“I couldn’t believe it was the same Sammy Newman that was later on the Nine Footy Show.”
Sam Newman’s mother and father both worked at Geelong Grammar as teachers, so he came from quite good stock.
In 1966, Watts moved to Tasmania to Captain/Coach the Hobart Football Club. In his first year he led them to a premiership.
During his football career, Wattsie was the only player to boast three premierships for three different teams in three states (East Perth, Geelong and Hobart).
In 1968, John retired from football.
After leaving football, Watts went on to have a successful career in radio and television. Over 30 years he worked for various Perth television and radio stations.
In the late 1960’s, there was a two minute segment on Channel 7 every Friday night previewing the weekend games and giving his tips, where for example, after putting out the good word on Subiaco to win on Saturday, he would wrap up by saying, “It will be Subiaco for sure, and if it isn’t them it will be West Perth.”
Then if West Perth won he would boast that he was right again.. “I told you it was West Perth.”
Former Channel Seven news studio director Gordon McColl reminisces that the Seven news editor Darcy Farrell would write some points which John would deliver with his usual flair. The late Bob Cribb was his producer.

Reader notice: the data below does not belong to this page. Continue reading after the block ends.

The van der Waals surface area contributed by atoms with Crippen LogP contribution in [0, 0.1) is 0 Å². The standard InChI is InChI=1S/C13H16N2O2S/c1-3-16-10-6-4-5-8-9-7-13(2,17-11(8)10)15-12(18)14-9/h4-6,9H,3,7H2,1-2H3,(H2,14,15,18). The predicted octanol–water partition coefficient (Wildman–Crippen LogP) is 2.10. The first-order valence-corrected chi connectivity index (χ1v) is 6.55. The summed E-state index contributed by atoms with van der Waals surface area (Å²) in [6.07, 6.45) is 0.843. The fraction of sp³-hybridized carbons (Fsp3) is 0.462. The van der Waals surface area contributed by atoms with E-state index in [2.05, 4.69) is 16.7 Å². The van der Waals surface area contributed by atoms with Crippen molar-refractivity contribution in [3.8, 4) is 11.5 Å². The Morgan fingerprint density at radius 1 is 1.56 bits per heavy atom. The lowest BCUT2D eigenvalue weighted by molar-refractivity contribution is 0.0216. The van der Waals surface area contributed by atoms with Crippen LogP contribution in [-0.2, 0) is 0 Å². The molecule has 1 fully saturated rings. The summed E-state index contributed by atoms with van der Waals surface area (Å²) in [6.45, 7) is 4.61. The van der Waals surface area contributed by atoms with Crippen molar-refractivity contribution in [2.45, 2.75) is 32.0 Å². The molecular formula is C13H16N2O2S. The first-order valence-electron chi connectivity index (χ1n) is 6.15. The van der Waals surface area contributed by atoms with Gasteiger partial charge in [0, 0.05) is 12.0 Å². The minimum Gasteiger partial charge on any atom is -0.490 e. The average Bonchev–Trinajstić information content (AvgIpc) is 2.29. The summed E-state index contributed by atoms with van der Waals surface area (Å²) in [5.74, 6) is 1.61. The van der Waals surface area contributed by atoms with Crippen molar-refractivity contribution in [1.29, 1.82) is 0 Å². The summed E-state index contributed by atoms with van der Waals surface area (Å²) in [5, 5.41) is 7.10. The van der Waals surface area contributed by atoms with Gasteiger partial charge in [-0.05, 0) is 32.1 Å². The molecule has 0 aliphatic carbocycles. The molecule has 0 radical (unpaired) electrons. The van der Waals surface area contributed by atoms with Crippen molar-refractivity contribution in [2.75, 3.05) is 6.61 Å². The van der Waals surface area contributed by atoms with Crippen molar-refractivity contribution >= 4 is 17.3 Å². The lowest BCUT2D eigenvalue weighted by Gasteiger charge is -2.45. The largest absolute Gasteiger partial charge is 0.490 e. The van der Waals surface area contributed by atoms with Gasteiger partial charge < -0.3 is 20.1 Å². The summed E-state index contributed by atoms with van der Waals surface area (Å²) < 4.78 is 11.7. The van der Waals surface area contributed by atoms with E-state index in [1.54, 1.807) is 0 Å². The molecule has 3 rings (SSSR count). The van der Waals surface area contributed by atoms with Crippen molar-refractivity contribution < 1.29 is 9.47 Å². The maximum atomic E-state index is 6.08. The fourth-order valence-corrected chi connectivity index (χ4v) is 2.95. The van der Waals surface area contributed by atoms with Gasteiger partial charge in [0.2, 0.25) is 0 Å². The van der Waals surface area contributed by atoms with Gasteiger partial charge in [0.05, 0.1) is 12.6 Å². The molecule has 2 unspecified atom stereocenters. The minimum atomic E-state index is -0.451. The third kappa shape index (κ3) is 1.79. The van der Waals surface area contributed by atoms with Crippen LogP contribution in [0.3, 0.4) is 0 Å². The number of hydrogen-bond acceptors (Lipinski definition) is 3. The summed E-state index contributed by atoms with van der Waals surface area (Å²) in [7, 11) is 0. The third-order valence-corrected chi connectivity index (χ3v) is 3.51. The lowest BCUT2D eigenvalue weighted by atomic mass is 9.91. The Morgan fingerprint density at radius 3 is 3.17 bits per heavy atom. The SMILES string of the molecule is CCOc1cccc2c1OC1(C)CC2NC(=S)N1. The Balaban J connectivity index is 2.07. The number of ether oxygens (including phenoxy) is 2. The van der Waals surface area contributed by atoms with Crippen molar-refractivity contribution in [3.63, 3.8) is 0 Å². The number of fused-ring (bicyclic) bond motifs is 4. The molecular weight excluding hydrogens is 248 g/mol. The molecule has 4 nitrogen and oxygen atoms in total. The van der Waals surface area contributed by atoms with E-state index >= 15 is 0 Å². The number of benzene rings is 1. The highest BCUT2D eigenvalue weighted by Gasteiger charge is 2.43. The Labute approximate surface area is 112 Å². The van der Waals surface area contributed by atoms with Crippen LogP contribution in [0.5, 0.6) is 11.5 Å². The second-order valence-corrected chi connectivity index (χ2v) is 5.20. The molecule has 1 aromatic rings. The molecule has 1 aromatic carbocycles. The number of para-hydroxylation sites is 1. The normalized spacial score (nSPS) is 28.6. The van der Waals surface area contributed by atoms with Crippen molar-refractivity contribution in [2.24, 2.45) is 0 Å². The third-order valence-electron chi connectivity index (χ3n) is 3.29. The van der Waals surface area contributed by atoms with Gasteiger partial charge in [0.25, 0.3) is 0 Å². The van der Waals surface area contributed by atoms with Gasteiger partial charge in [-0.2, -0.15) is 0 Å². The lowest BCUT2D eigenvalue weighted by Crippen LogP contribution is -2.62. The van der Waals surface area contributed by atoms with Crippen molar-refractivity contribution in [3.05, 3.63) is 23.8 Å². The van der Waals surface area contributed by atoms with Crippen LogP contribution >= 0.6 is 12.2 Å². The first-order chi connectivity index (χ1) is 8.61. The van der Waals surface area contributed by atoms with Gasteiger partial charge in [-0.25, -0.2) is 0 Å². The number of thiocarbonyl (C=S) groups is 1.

Darcy reports that Bob was ahead of his time in recognising the great comedy talent of John Watts,
“Bob produced the J K Watts segments and became Wattsie’s manager. To this day, I’m still not sure who benefited the most: Wattsie or Cribbie?”
It was a different era back then for WAFL level football. The Weekend News on Saturdays carried all the WAFL scores and summaries on the centre green pages from the games just completed. There was also the West Australian, Sunday Times, Sunday Independent, Western Mail and Daily News back then, including the Westside Football paper on Thursdays. After the home games it was jam packed and standing room only in the Club house. Even after an away game, one had to race back to the Club to hopefully grab a table to order a meal. They didn’t skimp on the food and always very reasonable prices too.
Now people can access their footy news on an iPhone or an android after downloading a newspaper application to check The West online, Perth Now and WA Today.